March, 232; April, 234; May, 252; Diagram No. 6 shows the mortality June, 231; July, 198; August, 177; from consumption during the past year September, 173; October, 208; Novem- (1887) by weeks, the greatest number ber, 198; December, 189. The greatest of deaths occurring in the last week of

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number of deaths was in May and the October, and the least number in the fewest in September. There is a same second week of August. ness in the mortality of consumption by A glance at the Diagram No. 7, showmonths not characterized by any other ing the deaths from acute lung diseases disease.

for the same period, show vividly an

effect of season which is not manifest fact that women are subject, to a far in pulmonary consumption. This dia- greater extent than men, to the evils of gram includes pneumonia, acute bron- non-ventilated living-rooms, as well as chitis, asthma, and pleurisy.

to the pernicious influences of other

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The death rate by sex in consumption | unsanitary surroundings. is largely among women. During the Occupation, no doubt, has its influence past three years the mortality by sex is in developing the disease; but our regisas follows: Males, 1,051; females, 1,369. tration does not yet cover a sufficient This is readily accounted for from the number of years to present any facts of

value upon this subject.

five years ending 1884, 16.30 per cent. From a careful study of this disease This shows a greater freedom from the in New Hampshire for the past six disease in New IIampshire than in the years, but more especially from the two states mentioned. registration returns of the years 1885, In this very brief paper I have at1886 and 1887, the following conclu- tempted to show only a few leading and sions are arrived at:

important facts relating to pulmonary 1. The disease prevails in all parts of consumption. In military warfare, it the state, but is apparently influenced is necessary to know the strength of the by topographical conditions, being enemy in numbers, how he is fortified, greater at a low elevation with a maxi- from what direction he is likely to make mum soil moisture. than in the higher an attack, or how garrisoned, in order elevations with a less moist soil. The to be assured of a reasonable chance of prevalence of other diseases also affects success in repelling his advance, or of the death rate from consumption. capturing his position. To rely upon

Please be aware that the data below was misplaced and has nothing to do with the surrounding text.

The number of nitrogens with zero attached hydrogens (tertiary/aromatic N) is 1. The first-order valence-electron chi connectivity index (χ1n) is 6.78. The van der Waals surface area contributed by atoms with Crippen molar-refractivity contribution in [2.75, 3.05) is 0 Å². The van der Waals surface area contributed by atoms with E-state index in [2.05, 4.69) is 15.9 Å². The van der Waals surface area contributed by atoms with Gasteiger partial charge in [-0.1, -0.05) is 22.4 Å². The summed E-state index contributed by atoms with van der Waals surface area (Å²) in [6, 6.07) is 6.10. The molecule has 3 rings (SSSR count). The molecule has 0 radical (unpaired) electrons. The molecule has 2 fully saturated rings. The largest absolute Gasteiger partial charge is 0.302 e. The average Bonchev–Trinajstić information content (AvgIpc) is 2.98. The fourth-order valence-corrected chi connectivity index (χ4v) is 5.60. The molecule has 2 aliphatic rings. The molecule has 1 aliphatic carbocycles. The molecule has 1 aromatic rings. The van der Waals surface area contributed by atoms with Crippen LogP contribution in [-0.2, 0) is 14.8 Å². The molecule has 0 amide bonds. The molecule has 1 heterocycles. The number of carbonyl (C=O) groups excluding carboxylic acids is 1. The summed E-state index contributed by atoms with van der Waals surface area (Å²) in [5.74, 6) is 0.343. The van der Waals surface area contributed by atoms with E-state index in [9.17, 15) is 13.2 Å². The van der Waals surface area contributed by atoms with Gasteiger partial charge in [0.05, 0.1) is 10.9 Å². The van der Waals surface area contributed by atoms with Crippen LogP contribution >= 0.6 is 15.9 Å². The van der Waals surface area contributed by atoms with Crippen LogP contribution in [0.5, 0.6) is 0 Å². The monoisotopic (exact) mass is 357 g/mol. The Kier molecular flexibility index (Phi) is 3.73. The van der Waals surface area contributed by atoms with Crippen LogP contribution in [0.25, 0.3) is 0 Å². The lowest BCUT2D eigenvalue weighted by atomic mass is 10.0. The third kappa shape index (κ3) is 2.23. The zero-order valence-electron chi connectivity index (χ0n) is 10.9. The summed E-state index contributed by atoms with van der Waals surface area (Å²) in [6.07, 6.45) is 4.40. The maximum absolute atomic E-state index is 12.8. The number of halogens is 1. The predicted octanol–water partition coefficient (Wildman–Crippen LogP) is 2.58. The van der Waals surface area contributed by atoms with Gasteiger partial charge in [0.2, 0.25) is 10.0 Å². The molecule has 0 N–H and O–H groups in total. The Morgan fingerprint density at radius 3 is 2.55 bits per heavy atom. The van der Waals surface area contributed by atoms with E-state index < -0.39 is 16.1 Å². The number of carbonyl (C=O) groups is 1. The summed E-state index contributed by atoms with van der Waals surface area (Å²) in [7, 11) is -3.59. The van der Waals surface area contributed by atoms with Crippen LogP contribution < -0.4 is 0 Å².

2. That the season has only a small the means at his command without this influence upon the mortality from this knowledge would be to invite defeat disease. The popular idea that the from the start. So in dealing with the fatality is greatest in the winter is fearful disease under consideration, it shown to be erroneous, the greatest is necessary that the physician shall number of deaths occurring in May. have a full knowledge of the founda

3. That the mortality is considerably tion upon which is reared this appalling greater in the female sex.

structure of death. Prescriptions of 4. That no age is exempt from this cod liver oil will check this advancing disease, but that the least liability of its enemy with no greater rapidity than develoyment exists between the ages of the rain will wash away the eternal rock two and fifteen, and the greatest be- of Gibraltar. tween twenty and thirty. Advanced

The mortality from pulmonary conage does not assure any immunity from sumption has already been reduced durthe disease, as is generally supposed, land; but the reduction has been secur

ing the present generation in New Engbut the smaller number of decedents is ed through a better knowledge of how due to the fewer living persons of that

to avoid it, rather than from any system advanced period of life.

of medication. By a well directed ap5. The death rate from pulmonary plication of the preventive knowledge consumption is relatively much the which has been gained by a study of larger among the foreign born.

the history of the disease, its rate of 6. The average death rate from con fatality should be greatly lessoned in sumption for the years 1885, 1886 and in the future. 1887, is 12.86 per cent. of the total mortality of the state. In Massachusetts, SALOL IN DIARRICAL AFFEC

TIONS. for the ten years ending 1886, deaths

BY E. V. SMITH, M. D., NEWTOWN, CONN. from consumption averaged 16.10 per

the Fairfield County Medical Society. cent. of the total mortality; and in N presenting this paper upon Salol in Rhode Island, for a period of twenty diarrheal affections to you to-day, I